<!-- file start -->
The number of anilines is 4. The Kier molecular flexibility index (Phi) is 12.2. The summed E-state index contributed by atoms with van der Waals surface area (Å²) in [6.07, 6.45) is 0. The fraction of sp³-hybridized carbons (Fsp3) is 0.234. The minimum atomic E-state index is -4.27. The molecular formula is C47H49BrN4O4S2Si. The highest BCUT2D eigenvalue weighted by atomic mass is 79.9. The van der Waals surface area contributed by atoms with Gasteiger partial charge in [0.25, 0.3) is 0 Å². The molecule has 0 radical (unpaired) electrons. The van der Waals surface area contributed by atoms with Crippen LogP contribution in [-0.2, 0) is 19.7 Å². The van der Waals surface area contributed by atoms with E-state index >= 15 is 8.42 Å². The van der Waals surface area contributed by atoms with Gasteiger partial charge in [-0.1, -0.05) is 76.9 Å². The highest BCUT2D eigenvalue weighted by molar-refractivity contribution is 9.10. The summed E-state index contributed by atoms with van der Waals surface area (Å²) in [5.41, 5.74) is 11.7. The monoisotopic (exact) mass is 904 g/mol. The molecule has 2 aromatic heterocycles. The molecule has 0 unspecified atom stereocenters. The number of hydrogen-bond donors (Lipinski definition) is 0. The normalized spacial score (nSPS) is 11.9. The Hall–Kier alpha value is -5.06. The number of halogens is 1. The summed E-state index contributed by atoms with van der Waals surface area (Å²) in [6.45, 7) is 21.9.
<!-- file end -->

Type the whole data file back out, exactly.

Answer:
The number of anilines is 4. The Kier molecular flexibility index (Phi) is 12.2. The summed E-state index contributed by atoms with van der Waals surface area (Å²) in [6.07, 6.45) is 0. The fraction of sp³-hybridized carbons (Fsp3) is 0.234. The minimum atomic E-state index is -4.27. The molecular formula is C47H49BrN4O4S2Si. The highest BCUT2D eigenvalue weighted by atomic mass is 79.9. The van der Waals surface area contributed by atoms with Gasteiger partial charge in [0.25, 0.3) is 0 Å². The molecule has 0 radical (unpaired) electrons. The van der Waals surface area contributed by atoms with Crippen LogP contribution in [-0.2, 0) is 19.7 Å². The van der Waals surface area contributed by atoms with E-state index >= 15 is 8.42 Å². The van der Waals surface area contributed by atoms with Gasteiger partial charge in [-0.1, -0.05) is 76.9 Å². The highest BCUT2D eigenvalue weighted by molar-refractivity contribution is 9.10. The summed E-state index contributed by atoms with van der Waals surface area (Å²) in [5.41, 5.74) is 11.7. The monoisotopic (exact) mass is 904 g/mol. The molecule has 2 aromatic heterocycles. The molecule has 0 unspecified atom stereocenters. The number of hydrogen-bond donors (Lipinski definition) is 0. The normalized spacial score (nSPS) is 11.9. The Hall–Kier alpha value is -5.06. The number of halogens is 1. The summed E-state index contributed by atoms with van der Waals surface area (Å²) in [6.45, 7) is 21.9.